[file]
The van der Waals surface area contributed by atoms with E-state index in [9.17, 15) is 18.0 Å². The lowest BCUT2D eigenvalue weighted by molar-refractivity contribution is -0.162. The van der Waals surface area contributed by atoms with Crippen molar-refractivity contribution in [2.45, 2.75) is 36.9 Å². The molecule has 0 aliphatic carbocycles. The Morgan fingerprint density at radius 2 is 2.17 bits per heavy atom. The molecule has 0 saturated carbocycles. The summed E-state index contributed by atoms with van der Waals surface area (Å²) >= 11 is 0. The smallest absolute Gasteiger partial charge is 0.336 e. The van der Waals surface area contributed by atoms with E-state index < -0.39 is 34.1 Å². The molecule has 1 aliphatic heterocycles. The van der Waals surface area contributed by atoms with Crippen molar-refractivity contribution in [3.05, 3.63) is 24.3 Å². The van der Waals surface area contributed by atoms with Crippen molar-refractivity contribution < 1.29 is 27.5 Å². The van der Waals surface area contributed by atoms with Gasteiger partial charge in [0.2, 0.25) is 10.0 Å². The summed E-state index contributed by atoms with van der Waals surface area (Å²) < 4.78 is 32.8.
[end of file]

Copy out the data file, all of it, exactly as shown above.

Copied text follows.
The van der Waals surface area contributed by atoms with E-state index in [9.17, 15) is 18.0 Å². The lowest BCUT2D eigenvalue weighted by molar-refractivity contribution is -0.162. The van der Waals surface area contributed by atoms with Crippen molar-refractivity contribution in [2.45, 2.75) is 36.9 Å². The molecule has 0 aliphatic carbocycles. The Morgan fingerprint density at radius 2 is 2.17 bits per heavy atom. The molecule has 0 saturated carbocycles. The summed E-state index contributed by atoms with van der Waals surface area (Å²) >= 11 is 0. The smallest absolute Gasteiger partial charge is 0.336 e. The van der Waals surface area contributed by atoms with E-state index < -0.39 is 34.1 Å². The molecule has 1 aliphatic heterocycles. The van der Waals surface area contributed by atoms with Crippen molar-refractivity contribution in [3.05, 3.63) is 24.3 Å². The van der Waals surface area contributed by atoms with Crippen molar-refractivity contribution < 1.29 is 27.5 Å². The van der Waals surface area contributed by atoms with Gasteiger partial charge in [0.2, 0.25) is 10.0 Å². The summed E-state index contributed by atoms with van der Waals surface area (Å²) < 4.78 is 32.8.